Starting in Windows 10, Continuum is a feature for hybrid and convertible laptops that automatically adjusts the user interface to Tablet Mode. When the keyboard is detached or flipped over, apps are run full screen and the Start screen is displayed rather than the traditional Start menu. Continuum can also be configured to prompt the user before switching modes. See Windows 10.
References in classic literature ?
The whole district north of the Vindhias is the theatre of incessant murders and pillage.
A blind Fate, a vast pitiless Mechanism, seemed to cut and shape the fabric of existence and I, Moreau (by his passion for research), Montgomery (by his passion for drink), the Beast People with their instincts and mental restrictions, were torn and crushed, ruthlessly, inevitably, amid the infinite complexity of its incessant wheels.
Very dimly I began to see the Morlocks about me--three battered at my feet--and then I recognized, with incredulous surprise, that the others were running, in an incessant stream, as it seemed, from behind me, and away through the wood in front.
The intellectual side of man already admits that life is an incessant struggle for existence, and it would seem that this too is the belief of the minds upon Mars.
And who knows (there is no saying with certainty), perhaps the only goal on earth to which mankind is striving lies in this incessant process of attaining, in other words, in life itself, and not in the thing to be attained, which must always be expressed as a formula, as positive as twice two makes four, and such positiveness is not life, gentlemen, but is the beginning of death.
Whoever had selected this retired portion of the grounds as the boundary of a walk, or as a place for meditation, was abundantly justified in the choice by the absence of all glare, the cool, refreshing shade, the screen it afforded from the scorching rays of the sun, that found no entrance there even during the burning days of hottest summer, the incessant and melodious warbling of birds, and the entire removal from either the noise of the street or the bustle of the mansion.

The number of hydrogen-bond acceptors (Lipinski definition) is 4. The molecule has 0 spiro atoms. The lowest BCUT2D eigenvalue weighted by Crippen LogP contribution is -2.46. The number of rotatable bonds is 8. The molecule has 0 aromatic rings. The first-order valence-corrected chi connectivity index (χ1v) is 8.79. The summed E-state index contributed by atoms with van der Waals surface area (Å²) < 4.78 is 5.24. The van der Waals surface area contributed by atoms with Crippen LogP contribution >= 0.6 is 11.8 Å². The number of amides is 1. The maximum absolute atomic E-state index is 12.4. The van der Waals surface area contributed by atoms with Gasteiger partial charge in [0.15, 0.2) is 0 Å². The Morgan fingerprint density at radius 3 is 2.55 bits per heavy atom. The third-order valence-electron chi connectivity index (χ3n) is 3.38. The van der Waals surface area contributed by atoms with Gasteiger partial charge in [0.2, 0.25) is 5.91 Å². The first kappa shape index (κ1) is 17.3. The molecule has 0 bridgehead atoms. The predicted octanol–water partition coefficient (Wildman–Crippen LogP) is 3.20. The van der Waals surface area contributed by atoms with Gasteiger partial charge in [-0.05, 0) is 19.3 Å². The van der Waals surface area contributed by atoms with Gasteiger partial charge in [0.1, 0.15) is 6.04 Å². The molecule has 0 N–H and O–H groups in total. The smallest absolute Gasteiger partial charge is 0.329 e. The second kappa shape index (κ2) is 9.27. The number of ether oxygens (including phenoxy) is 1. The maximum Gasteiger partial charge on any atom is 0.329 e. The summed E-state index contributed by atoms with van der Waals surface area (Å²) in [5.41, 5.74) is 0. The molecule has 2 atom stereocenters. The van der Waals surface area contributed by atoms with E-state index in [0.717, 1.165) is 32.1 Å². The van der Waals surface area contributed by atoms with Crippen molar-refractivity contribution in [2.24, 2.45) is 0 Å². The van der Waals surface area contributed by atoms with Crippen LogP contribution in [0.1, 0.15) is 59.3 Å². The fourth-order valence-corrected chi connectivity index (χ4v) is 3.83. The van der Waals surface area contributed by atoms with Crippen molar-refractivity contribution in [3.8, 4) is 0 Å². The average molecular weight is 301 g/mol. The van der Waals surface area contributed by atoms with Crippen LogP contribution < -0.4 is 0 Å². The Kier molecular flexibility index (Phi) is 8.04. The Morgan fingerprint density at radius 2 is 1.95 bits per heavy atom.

The steel ramrods clanked and clanged with incessant din as the men pounded them furiously into the hot rifle barrels.
Elizabeth would not oppose such and injunction-- and a moment's consideration making her also sensible that it would be wisest to get it over as soon and as quietly as possible, she sat down again and tried to conceal, by incessant employment the feelings which were divided between distress and diversion.
The incessant breezes, however, which sweep these vast plains render the heats endurable.
The living in incessant noise was, to a frame and temper delicate and nervous like Fanny's, an evil which no superadded elegance or harmony could have entirely atoned for.
As for the cardinal, who was lying on his bed with a weary and careworn face, his cards were held by the Comtesse de Soissons, and he watched them with an incessant look of interest and cupidity.
The rains for five months, from the middle of October to the middle of March, are almost incessant, and often accompanied by tremendous thunder and lightning.